7. Big Data Breaks Through. As proof positive big data’s day has arrived, three scientists at MIT discover the 1960’s urban legend, “Paul is dead” – suggesting Paul McCartney from the Beatles had died – was off by a consonant (phonetically speaking). Months of data crunching reveals the actual words were “Paul is red,” reflecting Paul’s dalliance with communism early in his youth.
  8. Smartphone Goes Old School. It’s hard to differentiate an Android phone with so many manufacturers working from the same playbook … but not impossible. A Swiss company plays off its heritage and introduces DSAK, the Droid Swiss Army Knife. The product offers all the functionality of a Droid phone plus an actual Swiss Army Knife that slides out of the back panel. It turns out to be a hot seller with women who love the cute scissors (and don’t do air travel).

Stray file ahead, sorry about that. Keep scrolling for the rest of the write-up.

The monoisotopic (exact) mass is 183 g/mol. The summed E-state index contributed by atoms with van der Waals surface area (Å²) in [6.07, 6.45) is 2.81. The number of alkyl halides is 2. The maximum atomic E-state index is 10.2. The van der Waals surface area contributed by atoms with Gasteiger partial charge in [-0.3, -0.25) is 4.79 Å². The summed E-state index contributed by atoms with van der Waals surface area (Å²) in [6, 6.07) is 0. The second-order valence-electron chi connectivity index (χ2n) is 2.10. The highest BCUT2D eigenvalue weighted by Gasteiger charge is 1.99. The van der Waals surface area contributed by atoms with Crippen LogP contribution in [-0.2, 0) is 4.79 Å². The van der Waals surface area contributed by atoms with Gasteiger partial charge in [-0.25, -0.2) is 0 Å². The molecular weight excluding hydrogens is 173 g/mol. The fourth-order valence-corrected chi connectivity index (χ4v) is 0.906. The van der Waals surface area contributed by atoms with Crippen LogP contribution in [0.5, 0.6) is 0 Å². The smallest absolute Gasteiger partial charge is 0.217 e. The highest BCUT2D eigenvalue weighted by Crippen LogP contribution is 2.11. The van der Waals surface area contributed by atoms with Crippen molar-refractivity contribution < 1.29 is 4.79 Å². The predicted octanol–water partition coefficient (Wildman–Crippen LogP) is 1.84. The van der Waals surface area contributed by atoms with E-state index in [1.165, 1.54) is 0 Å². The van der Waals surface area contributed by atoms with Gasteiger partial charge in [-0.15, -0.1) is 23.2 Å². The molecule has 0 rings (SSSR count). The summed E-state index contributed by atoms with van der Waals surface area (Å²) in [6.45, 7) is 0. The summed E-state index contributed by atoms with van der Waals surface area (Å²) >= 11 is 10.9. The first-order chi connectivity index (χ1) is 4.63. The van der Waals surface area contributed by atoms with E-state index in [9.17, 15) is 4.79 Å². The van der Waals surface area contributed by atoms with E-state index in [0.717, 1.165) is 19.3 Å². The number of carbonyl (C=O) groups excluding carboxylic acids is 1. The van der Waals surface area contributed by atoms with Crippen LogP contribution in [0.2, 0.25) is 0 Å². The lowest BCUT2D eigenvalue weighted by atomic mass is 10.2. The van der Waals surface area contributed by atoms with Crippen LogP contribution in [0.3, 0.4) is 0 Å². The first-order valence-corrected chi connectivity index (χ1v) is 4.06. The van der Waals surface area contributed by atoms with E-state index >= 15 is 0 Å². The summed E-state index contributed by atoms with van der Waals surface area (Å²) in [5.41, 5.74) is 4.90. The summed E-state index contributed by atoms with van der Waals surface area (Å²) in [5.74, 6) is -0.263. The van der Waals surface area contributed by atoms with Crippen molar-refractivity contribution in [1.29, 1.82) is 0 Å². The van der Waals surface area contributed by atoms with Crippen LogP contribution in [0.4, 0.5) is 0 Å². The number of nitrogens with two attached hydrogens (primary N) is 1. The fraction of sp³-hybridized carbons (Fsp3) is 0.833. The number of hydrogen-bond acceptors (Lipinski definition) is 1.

9. Foxconn Announces Retail Store Strategy. Taking a page from the Apple playbook, Foxconn commits to open retail stores in London, Milan, Sao Paulo, and New York City. CEO Terry Gou explains it’s all part of the contract manufacturer’s master plan to build a global brand. When asked what the Foxconn stores will actually sell, Gou responds that these details “are still being worked out, but the store interiors will be spacious with clean lines, lots of glass and a Mensa bar.”

I appreciate the Spin Sucks team making room for my version of levity. Would love to see your ‘number 10′ in the comments!

Here’s wishing everyone a healthy and successful 2013.